Labour’s Yvette Cooper has put forward an amendment to the Domestic Abuse Bill calling for a new category of offender, to include perpetrators of domestic abuse and stalking who are “high risk” or who repeatedly abuse victims. The bill is currently in committee stage in parliament and was considered by MPs last week.
Serial stalkers and domestic violence perpetrators should be monitored using the existing violent and sexual offenders register (Visor), Ms Cooper says.
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Ms Cooper told The Independent: “Domestic abuse and stalking destroy lives, and there are too many heartbreaking stories of people who have suffered terribly or even lost their lives as a result of domestic abuse by someone who had committed similar atrocious crimes before.
“That is why we need much stronger action against serial abusers who go from victim to victim but no one properly joins the dots so not enough is done to protect future victims or prevent future abuse.
“We want to see a similar approach applied to the one used with sexual and serious violent offenders – to identify serial abusers and stalkers and the action needed to protect others from them in future.”
Visor is what the College of Policing calls the dangerous persons database; the national management tool contains intelligence on sexual offenders, violent criminals who have been sentenced to 12 months or more in prison, and other people considered a threat to the community.
Laura Richards, an expert who helped Ms Cooper draw up the amendment, claimed registering domestic abusers in the same way was supported by charities and local police commissioners.
The former top Metropolitan Police violent crime analyst said her work at Scotland Yard from 2001 to 2004 had shaped her understanding about the “evolving and escalating abuse” of serial domestic violence offenders, stalkers and serial killers. Ms Richards also helped develop the domestic homicide review process in the early 2000s and is a former adviser to the National Police Chiefs Council.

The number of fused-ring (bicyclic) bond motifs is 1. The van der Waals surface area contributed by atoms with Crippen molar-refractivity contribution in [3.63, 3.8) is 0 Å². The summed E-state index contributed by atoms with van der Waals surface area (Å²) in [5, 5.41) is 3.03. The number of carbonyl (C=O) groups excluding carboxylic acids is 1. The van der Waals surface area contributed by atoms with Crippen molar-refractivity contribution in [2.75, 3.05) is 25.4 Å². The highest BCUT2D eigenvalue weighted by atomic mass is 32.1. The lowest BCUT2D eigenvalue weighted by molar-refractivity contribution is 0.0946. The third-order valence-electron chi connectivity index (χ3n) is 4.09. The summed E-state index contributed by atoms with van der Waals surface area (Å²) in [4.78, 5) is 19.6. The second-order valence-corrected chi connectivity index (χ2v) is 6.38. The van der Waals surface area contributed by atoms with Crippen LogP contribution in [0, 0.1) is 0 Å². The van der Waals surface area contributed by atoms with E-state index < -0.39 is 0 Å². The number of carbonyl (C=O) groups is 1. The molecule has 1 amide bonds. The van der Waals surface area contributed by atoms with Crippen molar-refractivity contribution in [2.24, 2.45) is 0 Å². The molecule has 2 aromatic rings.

She told The Independent: “I realised most of the offenders have a history of domestic abuse. It is a pattern of behaviour that is routinely ignored and dismissed time and time again.
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“Shana Grice, Janet Scott, Pearl Black, Lina Kenza, Maria Stubbings, Keri McAuley, Molly McLaren, Hollie Gazzard, Justene Reece, Kirtsy Treloar, Jane Clough, Alice Ruggles, and Linzi Ashton were murdered by serial perpetrators who had been violent and abusive to other women before they killed them.
“I have worked on many cases over the years with the same failures and the same patterns. When women and girls report the known men who abuse them and the perpetrator’s behaviour is left unchecked, despite the fact they may have abused multiple women.
“The same mistakes are repeated – which is tantamount to institutional incompetence. Men who are capable of abusing the person they love the most are often capable of abusing others.”
Ms Richards further warned of a “gender bias and deeply internalised misogyny” she said was prevalent across professional bodies and wider society.
She said she had been calling for a serial offenders register since 2004.